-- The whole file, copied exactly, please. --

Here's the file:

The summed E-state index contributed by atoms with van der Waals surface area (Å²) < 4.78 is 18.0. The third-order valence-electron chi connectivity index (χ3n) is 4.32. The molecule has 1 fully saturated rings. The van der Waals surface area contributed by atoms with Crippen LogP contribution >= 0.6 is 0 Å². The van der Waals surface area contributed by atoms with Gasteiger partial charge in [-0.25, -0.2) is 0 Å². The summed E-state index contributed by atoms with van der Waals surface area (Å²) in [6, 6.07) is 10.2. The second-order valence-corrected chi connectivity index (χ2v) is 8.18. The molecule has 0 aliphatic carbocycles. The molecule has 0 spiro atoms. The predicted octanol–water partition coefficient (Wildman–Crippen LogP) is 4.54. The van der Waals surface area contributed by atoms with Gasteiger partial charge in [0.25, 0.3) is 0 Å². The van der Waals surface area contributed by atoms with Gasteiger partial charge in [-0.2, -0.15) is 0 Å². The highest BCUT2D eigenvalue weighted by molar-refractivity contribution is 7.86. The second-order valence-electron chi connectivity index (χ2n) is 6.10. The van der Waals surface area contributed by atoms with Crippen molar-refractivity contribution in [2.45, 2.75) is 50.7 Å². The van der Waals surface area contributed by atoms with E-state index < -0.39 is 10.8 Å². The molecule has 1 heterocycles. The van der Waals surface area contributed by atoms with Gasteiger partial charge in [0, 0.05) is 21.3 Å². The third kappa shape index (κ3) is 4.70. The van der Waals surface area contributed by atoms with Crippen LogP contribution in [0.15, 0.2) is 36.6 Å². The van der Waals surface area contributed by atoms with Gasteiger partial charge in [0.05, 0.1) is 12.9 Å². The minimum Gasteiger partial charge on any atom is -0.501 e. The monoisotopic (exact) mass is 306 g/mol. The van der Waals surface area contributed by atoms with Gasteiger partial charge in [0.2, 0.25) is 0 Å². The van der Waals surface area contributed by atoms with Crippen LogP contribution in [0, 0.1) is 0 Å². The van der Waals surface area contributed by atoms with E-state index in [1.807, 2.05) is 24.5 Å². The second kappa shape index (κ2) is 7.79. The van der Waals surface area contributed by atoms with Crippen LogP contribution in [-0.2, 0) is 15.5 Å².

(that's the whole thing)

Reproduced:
The summed E-state index contributed by atoms with van der Waals surface area (Å²) < 4.78 is 18.0. The third-order valence-electron chi connectivity index (χ3n) is 4.32. The molecule has 1 fully saturated rings. The van der Waals surface area contributed by atoms with Crippen LogP contribution >= 0.6 is 0 Å². The van der Waals surface area contributed by atoms with Gasteiger partial charge in [-0.25, -0.2) is 0 Å². The summed E-state index contributed by atoms with van der Waals surface area (Å²) in [6, 6.07) is 10.2. The second-order valence-corrected chi connectivity index (χ2v) is 8.18. The molecule has 0 aliphatic carbocycles. The molecule has 0 spiro atoms. The predicted octanol–water partition coefficient (Wildman–Crippen LogP) is 4.54. The van der Waals surface area contributed by atoms with Gasteiger partial charge in [0.25, 0.3) is 0 Å². The van der Waals surface area contributed by atoms with Gasteiger partial charge in [-0.2, -0.15) is 0 Å². The highest BCUT2D eigenvalue weighted by molar-refractivity contribution is 7.86. The second-order valence-electron chi connectivity index (χ2n) is 6.10. The van der Waals surface area contributed by atoms with Crippen molar-refractivity contribution in [2.45, 2.75) is 50.7 Å². The van der Waals surface area contributed by atoms with E-state index < -0.39 is 10.8 Å². The molecule has 1 heterocycles. The van der Waals surface area contributed by atoms with Gasteiger partial charge in [0, 0.05) is 21.3 Å². The third kappa shape index (κ3) is 4.70. The van der Waals surface area contributed by atoms with Crippen LogP contribution in [0.15, 0.2) is 36.6 Å². The van der Waals surface area contributed by atoms with Gasteiger partial charge in [0.05, 0.1) is 12.9 Å². The minimum Gasteiger partial charge on any atom is -0.501 e. The monoisotopic (exact) mass is 306 g/mol. The van der Waals surface area contributed by atoms with Gasteiger partial charge in [0.2, 0.25) is 0 Å². The van der Waals surface area contributed by atoms with Crippen LogP contribution in [0, 0.1) is 0 Å². The van der Waals surface area contributed by atoms with E-state index in [1.807, 2.05) is 24.5 Å². The second kappa shape index (κ2) is 7.79. The van der Waals surface area contributed by atoms with Crippen LogP contribution in [-0.2, 0) is 15.5 Å².